NANTUCKET — On the first Friday of each December, this little island is transformed into a Currier and Ives vision of the holidays for its festive Christmas Stroll.
A stylishly decorated 20-foot tree already is awaiting next week’s crowds of visitors, who will squeeze into bright, warm stores that serve them hot mulled cider and sugar cookies. There will be caroling and other entertainment, craft shows, and holiday-themed specials at packed island restaurants. Even Santa and Mrs. Claus are expected, delivered to Straight Wharf at midday by Coast Guard cutter.
It’s a welcome off-season boost for local businesses, and a singularly New England holiday experience.
But there’s one other thing the wildly popular Nantucket Christmas Stroll will bring that’s much less welcome: cars.
Just 14 miles long and famous for having not a single traffic signal, Nantucket sinks beneath an estimated 25,000 vehicles at the peak of its summer season, a gridlock-inducing scourge Selectman Matt Fee says “is now bleeding into Stroll and other times of the year.’’
It’s a close-to-home example of the tightrope being walked by popular travel destinations as they try to balance the charms that attract visitors in the first place with the damage that results when too many people come.
Worldwide worries about overtourism are intensifying as it starts to trigger local antagonism in, and curbs on access to, some of the world’s most popular places.
“If you constantly talk about sustainable tourism but don’t do anything and the growth continues, at some point you tip over into a crisis,’’ said Harold Goodwin, managing director of the Responsible Tourism Partnership and the International Centre for Responsible Tourism. “And that’s been going on across the world.’’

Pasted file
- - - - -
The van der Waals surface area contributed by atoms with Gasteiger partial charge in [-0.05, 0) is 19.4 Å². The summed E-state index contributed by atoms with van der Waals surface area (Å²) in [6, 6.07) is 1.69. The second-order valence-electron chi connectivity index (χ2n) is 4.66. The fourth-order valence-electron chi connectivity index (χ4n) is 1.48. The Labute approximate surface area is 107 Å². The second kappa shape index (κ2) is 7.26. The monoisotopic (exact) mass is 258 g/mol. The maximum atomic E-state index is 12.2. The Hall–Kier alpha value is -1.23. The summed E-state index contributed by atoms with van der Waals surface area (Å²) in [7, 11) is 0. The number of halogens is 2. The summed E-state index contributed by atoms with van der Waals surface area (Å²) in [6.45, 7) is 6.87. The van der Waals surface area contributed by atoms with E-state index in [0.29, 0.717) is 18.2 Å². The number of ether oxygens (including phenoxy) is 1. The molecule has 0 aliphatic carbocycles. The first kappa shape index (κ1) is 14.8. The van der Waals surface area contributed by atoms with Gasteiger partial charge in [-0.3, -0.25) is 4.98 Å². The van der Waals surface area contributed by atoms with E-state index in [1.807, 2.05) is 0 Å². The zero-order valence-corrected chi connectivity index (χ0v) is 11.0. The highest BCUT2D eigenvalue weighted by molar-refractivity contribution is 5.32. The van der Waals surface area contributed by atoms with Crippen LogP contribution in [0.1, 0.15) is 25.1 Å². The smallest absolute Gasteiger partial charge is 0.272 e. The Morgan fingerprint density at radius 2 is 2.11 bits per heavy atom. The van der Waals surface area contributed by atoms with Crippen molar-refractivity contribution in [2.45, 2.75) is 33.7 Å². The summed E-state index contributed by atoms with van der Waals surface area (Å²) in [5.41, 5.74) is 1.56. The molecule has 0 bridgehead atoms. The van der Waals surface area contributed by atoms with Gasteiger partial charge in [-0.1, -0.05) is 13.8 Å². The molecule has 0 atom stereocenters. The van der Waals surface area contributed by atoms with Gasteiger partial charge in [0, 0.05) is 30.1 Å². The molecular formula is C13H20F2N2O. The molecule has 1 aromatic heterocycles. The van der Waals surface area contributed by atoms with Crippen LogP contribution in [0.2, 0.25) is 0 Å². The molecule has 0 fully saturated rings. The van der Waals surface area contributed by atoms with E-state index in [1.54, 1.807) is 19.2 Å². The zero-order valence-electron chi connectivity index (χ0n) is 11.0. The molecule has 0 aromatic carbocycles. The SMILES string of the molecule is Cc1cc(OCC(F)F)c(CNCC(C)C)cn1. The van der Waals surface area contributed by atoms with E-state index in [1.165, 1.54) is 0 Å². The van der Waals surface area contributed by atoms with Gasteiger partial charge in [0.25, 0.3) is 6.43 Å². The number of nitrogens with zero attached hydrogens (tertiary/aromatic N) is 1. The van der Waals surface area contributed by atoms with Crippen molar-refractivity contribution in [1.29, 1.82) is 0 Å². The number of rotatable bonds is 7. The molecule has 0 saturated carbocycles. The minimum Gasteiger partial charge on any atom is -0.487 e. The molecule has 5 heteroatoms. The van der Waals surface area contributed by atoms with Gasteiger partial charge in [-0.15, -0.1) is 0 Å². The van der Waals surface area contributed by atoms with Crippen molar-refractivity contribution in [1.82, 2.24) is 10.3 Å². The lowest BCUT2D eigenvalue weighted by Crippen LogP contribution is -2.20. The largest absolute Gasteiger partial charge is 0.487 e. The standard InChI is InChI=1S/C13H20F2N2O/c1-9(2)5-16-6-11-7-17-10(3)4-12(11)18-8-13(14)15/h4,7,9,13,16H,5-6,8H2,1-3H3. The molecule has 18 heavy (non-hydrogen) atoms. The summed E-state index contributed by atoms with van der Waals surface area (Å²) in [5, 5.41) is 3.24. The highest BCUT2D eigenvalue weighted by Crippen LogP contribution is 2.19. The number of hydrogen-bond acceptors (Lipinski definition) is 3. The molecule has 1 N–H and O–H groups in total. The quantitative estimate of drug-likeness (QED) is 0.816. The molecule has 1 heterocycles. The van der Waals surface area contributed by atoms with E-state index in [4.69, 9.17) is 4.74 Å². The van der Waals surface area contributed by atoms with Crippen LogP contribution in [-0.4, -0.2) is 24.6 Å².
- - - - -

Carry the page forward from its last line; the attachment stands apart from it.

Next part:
Some 1.2 billion tourists per year travel internationally, according to the United Nations World Tourism Organization, or UNWTO, a figure expected to rise to 1.8 billion by 2030. The surge is being driven in large part by cheaper airfares and massive growth in the number of Chinese from that country’s emerging middle class who can afford to journey abroad. The number of Chinese tourists traveling internationally has tripled in the last decade, to an estimated 127 million this year, the China Outbound Tourism Research Institute reports.
“The first thing people want to do when they get money and leisure is travel. So this has been coming for a long time,’’ Goodwin said.
Among the results: The popular Milford Track hiking trail in New Zealand, which draws people from around the world, now lets in only 90 of them per day. Some American national parks, overwhelmed by visitors, are considering requiring limited, time-specific reservations. Peru has capped the number of tourists who can go inside the citadel of Machu Picchu.
Ever since its densely built, red-roofed Old Town starred as King’s Landing in the HBO series “Game of Thrones,’’ Dubrovnik has been so buried in gawkers it’s considering restricting the number of them allowed inside the walls of its medieval district. In trendy Iceland, where the number of annual tourists has quintupled since 2010 to 2.3 million, hotels fill to capacity, roads are clogged with tour buses, and there are fears about damage to the natural beauty that lures people in the first place.
Staggering under the weight of eight times that many visitors, Amsterdam — population 850,000 — has blocked new hotels in some neighborhoods and cut its tourism marketing budget. Venice has imposed fines on dawdling sightseers, and its residents in June voted almost unanimously to ban cruise ships from passing in front of the city’s St. Mark’s Square.